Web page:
Now in its 5th Edition at Saatchi Gallery.
The Saatchi Gallery, Duke of York’s HQ, King’s Road, London, SW3 4RY
LAPADA Art and Antiques Fair 14 – 19 September
Affordable Art Fair Date to be announced
Battersea Evolution, London SW11 4NJ
Frieze London 4 – 7 October
Moniker International Art Fair
No announcement of a London event this year (last updated January 2018). The 2017 event took place between 5th and 8th October.
To add your fair or event to our list, please contact us.
The successful London Art Antiques & Interiors Fair is returning to London ExCeL 12 – 14 January and their expert speakers will highlight key interiors trends for this year.
“Eclecticism is the new minimalism – mixing and matching seemingly disparate pieces together to build a unique and individual look. Quirky is cool. 1970s Italian goblets on a sideboard from the 1790s? A collection of Victorian transfer-printed and guilt plates arranged asymmetrically on a stark chalk-white wall? Why not?” notes antiques expert Mark Hill.
Toma Clark Haines, CEO of The Antiques Diva & Co sees more and more Asian antiques taking places of prominence in people’s homes as the design world looks East for inspiration. She comments, “As interiors become more minimal, clean lined Asian antiques are a perfect way to add patina without creating visual cacophony. I’m seeing a rise in Art Deco furniture as well as empire style chests of drawers. People want the gravitas of antiques even in modern décor.”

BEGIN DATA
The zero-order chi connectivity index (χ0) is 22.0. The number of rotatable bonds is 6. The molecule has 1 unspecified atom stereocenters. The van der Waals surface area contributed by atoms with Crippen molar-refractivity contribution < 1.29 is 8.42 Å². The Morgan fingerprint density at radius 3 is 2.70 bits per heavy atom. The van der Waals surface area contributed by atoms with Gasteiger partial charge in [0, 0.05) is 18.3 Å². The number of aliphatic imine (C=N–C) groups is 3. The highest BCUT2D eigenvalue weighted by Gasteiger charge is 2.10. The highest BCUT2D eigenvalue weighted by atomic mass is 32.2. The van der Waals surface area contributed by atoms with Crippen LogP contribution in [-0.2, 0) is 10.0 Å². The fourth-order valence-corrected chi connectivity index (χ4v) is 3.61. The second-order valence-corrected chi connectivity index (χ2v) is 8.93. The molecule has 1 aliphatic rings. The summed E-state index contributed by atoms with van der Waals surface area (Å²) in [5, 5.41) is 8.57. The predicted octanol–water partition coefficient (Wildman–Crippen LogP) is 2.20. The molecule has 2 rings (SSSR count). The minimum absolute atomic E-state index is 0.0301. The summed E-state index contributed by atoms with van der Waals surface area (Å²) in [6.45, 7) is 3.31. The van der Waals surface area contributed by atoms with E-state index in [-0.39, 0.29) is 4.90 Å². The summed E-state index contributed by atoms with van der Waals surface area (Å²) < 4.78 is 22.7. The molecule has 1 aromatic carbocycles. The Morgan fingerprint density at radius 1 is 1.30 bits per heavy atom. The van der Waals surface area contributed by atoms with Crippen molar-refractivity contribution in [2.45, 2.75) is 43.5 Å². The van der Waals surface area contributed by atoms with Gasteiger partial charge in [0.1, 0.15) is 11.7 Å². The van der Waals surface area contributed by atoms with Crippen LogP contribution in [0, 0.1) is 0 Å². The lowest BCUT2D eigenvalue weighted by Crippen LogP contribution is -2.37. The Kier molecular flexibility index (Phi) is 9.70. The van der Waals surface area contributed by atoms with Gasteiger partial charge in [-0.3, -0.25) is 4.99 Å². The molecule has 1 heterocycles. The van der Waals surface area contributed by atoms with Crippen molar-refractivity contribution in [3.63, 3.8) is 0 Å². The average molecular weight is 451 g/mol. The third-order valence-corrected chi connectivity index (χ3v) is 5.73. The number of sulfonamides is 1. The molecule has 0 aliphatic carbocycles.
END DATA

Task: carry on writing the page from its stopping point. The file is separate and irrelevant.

Bold Colours & Paler Woods
Interior designer Clare Pascoe observes that: “In 2018 the trend for dark walls will continue, but the new ‘monochromatic scheme’ will exclude black and revolve around almost black blues and greens contrasted with crisp white or pastel walls to combine in a look that I refer to as “Scandi-noir”. Pink shades will remain on trend, but will shift towards tones of peach and apricot. Home-owners will turn their attention to less prevalent blonder woods such as ash and oak from prestigious Scandinavian designers such as Moller and Wegner. The lighter tones of these pieces juxtapose well with pastel colours and dark walls” continues Clare.
With shows such as Mad Men on-screen, mid-century furniture is basking in the limelight more than ever. Clare remarks that “If you bide your time in order to buy a genuine article, you not only protect the original design provenance, but your piece will make a genuine statement in a room,” as reproduction pieces are made.